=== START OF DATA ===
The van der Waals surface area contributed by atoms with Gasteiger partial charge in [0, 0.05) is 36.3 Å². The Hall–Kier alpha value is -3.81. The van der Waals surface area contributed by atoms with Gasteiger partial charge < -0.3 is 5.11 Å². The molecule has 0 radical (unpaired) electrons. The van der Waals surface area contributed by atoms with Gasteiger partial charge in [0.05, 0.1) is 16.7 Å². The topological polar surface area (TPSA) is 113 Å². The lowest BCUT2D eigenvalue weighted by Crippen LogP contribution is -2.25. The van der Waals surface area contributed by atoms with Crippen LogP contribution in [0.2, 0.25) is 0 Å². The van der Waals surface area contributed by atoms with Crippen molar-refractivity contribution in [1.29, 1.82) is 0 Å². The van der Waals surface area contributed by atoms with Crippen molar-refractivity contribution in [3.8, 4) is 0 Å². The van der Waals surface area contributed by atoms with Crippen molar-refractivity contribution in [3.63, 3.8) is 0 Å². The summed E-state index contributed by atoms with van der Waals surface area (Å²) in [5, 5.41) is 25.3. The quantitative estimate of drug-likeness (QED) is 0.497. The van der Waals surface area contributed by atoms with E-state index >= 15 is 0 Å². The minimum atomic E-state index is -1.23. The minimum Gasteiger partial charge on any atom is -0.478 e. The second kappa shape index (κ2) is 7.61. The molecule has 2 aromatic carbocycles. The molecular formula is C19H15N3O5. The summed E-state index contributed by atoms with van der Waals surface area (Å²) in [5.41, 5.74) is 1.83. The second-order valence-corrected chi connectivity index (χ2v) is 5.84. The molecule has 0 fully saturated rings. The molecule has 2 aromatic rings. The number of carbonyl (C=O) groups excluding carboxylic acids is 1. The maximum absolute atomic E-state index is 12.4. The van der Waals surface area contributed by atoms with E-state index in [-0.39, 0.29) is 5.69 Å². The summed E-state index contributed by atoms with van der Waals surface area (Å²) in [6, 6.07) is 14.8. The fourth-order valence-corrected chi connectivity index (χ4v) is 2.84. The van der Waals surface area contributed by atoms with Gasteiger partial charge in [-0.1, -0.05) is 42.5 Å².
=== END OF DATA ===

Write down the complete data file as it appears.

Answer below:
The van der Waals surface area contributed by atoms with Gasteiger partial charge in [0, 0.05) is 36.3 Å². The Hall–Kier alpha value is -3.81. The van der Waals surface area contributed by atoms with Gasteiger partial charge < -0.3 is 5.11 Å². The molecule has 0 radical (unpaired) electrons. The van der Waals surface area contributed by atoms with Gasteiger partial charge in [0.05, 0.1) is 16.7 Å². The topological polar surface area (TPSA) is 113 Å². The lowest BCUT2D eigenvalue weighted by Crippen LogP contribution is -2.25. The van der Waals surface area contributed by atoms with Crippen LogP contribution in [0.2, 0.25) is 0 Å². The van der Waals surface area contributed by atoms with Crippen molar-refractivity contribution in [1.29, 1.82) is 0 Å². The van der Waals surface area contributed by atoms with Crippen molar-refractivity contribution in [3.8, 4) is 0 Å². The van der Waals surface area contributed by atoms with Crippen molar-refractivity contribution in [3.63, 3.8) is 0 Å². The summed E-state index contributed by atoms with van der Waals surface area (Å²) in [5, 5.41) is 25.3. The quantitative estimate of drug-likeness (QED) is 0.497. The van der Waals surface area contributed by atoms with E-state index >= 15 is 0 Å². The minimum atomic E-state index is -1.23. The minimum Gasteiger partial charge on any atom is -0.478 e. The second kappa shape index (κ2) is 7.61. The molecule has 2 aromatic carbocycles. The molecular formula is C19H15N3O5. The summed E-state index contributed by atoms with van der Waals surface area (Å²) in [5.41, 5.74) is 1.83. The second-order valence-corrected chi connectivity index (χ2v) is 5.84. The molecule has 0 fully saturated rings. The molecule has 2 aromatic rings. The number of carbonyl (C=O) groups excluding carboxylic acids is 1. The maximum absolute atomic E-state index is 12.4. The van der Waals surface area contributed by atoms with E-state index in [-0.39, 0.29) is 5.69 Å². The summed E-state index contributed by atoms with van der Waals surface area (Å²) in [6, 6.07) is 14.8. The fourth-order valence-corrected chi connectivity index (χ4v) is 2.84. The van der Waals surface area contributed by atoms with Gasteiger partial charge in [-0.1, -0.05) is 42.5 Å².